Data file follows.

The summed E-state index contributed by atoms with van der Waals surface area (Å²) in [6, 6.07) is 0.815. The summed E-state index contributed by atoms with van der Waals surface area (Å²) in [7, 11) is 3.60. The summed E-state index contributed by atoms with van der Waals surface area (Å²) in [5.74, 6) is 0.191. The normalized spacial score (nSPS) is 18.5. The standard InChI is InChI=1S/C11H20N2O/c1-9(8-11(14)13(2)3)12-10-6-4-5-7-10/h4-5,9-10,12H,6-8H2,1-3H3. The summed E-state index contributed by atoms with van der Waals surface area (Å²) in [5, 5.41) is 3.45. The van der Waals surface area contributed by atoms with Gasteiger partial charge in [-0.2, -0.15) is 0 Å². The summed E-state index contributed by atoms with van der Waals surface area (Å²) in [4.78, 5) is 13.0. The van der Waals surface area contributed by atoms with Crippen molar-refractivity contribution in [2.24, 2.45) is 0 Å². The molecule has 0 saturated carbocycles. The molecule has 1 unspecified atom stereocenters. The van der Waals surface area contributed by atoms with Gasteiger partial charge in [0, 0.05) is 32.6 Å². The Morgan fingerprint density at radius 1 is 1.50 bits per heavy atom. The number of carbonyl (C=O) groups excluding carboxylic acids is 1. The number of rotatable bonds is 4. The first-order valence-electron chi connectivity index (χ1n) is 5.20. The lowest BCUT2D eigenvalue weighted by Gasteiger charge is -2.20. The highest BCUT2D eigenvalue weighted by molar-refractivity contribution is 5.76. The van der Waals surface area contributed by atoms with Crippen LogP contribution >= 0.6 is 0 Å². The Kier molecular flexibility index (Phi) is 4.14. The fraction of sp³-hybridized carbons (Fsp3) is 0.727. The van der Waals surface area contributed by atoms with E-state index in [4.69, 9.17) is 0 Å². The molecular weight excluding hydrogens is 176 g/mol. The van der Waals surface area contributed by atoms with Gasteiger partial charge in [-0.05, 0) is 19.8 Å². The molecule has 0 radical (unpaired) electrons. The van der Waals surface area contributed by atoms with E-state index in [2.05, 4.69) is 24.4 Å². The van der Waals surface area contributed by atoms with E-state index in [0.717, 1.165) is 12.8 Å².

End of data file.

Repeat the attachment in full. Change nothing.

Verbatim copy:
The summed E-state index contributed by atoms with van der Waals surface area (Å²) in [6, 6.07) is 0.815. The summed E-state index contributed by atoms with van der Waals surface area (Å²) in [7, 11) is 3.60. The summed E-state index contributed by atoms with van der Waals surface area (Å²) in [5.74, 6) is 0.191. The normalized spacial score (nSPS) is 18.5. The standard InChI is InChI=1S/C11H20N2O/c1-9(8-11(14)13(2)3)12-10-6-4-5-7-10/h4-5,9-10,12H,6-8H2,1-3H3. The summed E-state index contributed by atoms with van der Waals surface area (Å²) in [5, 5.41) is 3.45. The van der Waals surface area contributed by atoms with Gasteiger partial charge in [-0.2, -0.15) is 0 Å². The summed E-state index contributed by atoms with van der Waals surface area (Å²) in [4.78, 5) is 13.0. The van der Waals surface area contributed by atoms with Crippen molar-refractivity contribution in [2.24, 2.45) is 0 Å². The molecule has 0 saturated carbocycles. The molecule has 1 unspecified atom stereocenters. The van der Waals surface area contributed by atoms with Gasteiger partial charge in [0, 0.05) is 32.6 Å². The Morgan fingerprint density at radius 1 is 1.50 bits per heavy atom. The number of carbonyl (C=O) groups excluding carboxylic acids is 1. The number of rotatable bonds is 4. The first-order valence-electron chi connectivity index (χ1n) is 5.20. The lowest BCUT2D eigenvalue weighted by Gasteiger charge is -2.20. The highest BCUT2D eigenvalue weighted by molar-refractivity contribution is 5.76. The van der Waals surface area contributed by atoms with Crippen LogP contribution >= 0.6 is 0 Å². The Kier molecular flexibility index (Phi) is 4.14. The fraction of sp³-hybridized carbons (Fsp3) is 0.727. The van der Waals surface area contributed by atoms with E-state index in [4.69, 9.17) is 0 Å². The molecular weight excluding hydrogens is 176 g/mol. The van der Waals surface area contributed by atoms with Gasteiger partial charge in [-0.05, 0) is 19.8 Å². The molecule has 0 radical (unpaired) electrons. The van der Waals surface area contributed by atoms with E-state index in [2.05, 4.69) is 24.4 Å². The van der Waals surface area contributed by atoms with E-state index in [0.717, 1.165) is 12.8 Å².